Women's narratives of intergenerational trauma and post-apartheid identity : the 'said' and 'unsaid'.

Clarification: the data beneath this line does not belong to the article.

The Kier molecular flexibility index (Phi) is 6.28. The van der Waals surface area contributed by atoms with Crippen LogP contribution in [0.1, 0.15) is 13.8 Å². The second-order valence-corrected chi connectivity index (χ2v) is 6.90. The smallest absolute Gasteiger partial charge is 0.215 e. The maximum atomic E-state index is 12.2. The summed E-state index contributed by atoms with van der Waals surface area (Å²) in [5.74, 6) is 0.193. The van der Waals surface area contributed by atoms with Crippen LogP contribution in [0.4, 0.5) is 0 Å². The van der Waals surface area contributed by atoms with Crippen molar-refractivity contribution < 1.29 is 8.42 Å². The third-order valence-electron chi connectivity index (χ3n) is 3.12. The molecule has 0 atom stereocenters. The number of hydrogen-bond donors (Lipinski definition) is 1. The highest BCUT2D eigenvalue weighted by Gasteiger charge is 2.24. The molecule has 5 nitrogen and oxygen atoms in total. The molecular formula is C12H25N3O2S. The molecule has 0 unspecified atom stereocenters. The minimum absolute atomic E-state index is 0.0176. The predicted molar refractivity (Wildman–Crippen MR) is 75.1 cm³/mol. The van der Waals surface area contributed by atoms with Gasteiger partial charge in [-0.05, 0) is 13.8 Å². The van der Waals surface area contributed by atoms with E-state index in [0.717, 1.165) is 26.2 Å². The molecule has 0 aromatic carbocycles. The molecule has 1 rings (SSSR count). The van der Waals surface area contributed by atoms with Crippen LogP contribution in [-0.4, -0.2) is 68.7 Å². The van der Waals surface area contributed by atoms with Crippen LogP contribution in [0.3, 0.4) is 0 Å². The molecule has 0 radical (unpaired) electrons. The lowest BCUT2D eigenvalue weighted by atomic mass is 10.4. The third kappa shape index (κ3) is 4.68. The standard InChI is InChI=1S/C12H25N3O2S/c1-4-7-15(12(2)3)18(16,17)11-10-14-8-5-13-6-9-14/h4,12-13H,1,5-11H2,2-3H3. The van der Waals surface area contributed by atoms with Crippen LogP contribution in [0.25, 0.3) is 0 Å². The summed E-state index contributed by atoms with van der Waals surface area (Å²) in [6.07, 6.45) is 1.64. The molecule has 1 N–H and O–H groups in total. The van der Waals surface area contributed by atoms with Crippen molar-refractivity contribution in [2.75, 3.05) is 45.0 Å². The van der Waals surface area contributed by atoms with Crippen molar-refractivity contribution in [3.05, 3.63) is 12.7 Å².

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This research has focused on the concept of intergenerational trauma, elaborating on the post-Apartheid condition. Drawing on trauma theory, such as that provided by clinical and psychoanalytic approaches on the one hand, and on narrative and identity theory on the other, the project examines the long-term implications of Apartheid, particularly for the identities of post-Apartheid generations. The families who participated in this study all experienced a particular traumatic event, personally experiencing the political violence of Apartheid. However, the study focused on how this event has been integrated into and represented in family histories, how what is ‘said’ and what remains ‘unsaid’ within families functions and constitutes their identities in their ongoing lived experiences. Women’s narratives, often considered secondary to the grand narratives of struggle and conflict, are drawn out to show the ways, as primary caregivers, they form the pivot for the (intergenerational) transmission of secondary traumatisation or for negotiating new versions of family history that make it possible for both them and their children to create meaningful lives in the shadow of their tragedies. Utilising a narrative method which explores the interactional dynamics, structure and content of participants’ stories, the narratives of these women and their children are analysed first for the ways in which what was said (and even what remained ‘unsaid’) was complicated by the ‘interactional dynamics’ of research and, in particular, research across a language divide. The second layer of analysis attends to the narrative structure or form in which the stories are told. The final phase of analysis focuses on the thematic content of the narratives. In telling classic ‘trauma’ stories, of the political deaths of family members and partners under Apartheid, these women spoke of events which marked ‘turning points’ in their lives and which continue to leave their mark in their embodied experience. They also told of navigating a context of continued and pervasive violence, speaking of the violences of today, particularly domestic and sexual violence and HIV/AIDS, and they link these to their own embodied experiences after the political trauma event. Through intergenerational talk on relationships and sexuality, mothers attempt to navigate and negotiate new versions of family history for their children, as they try to create lives for their children that are dissimilar to their own, particularly with regard to violence.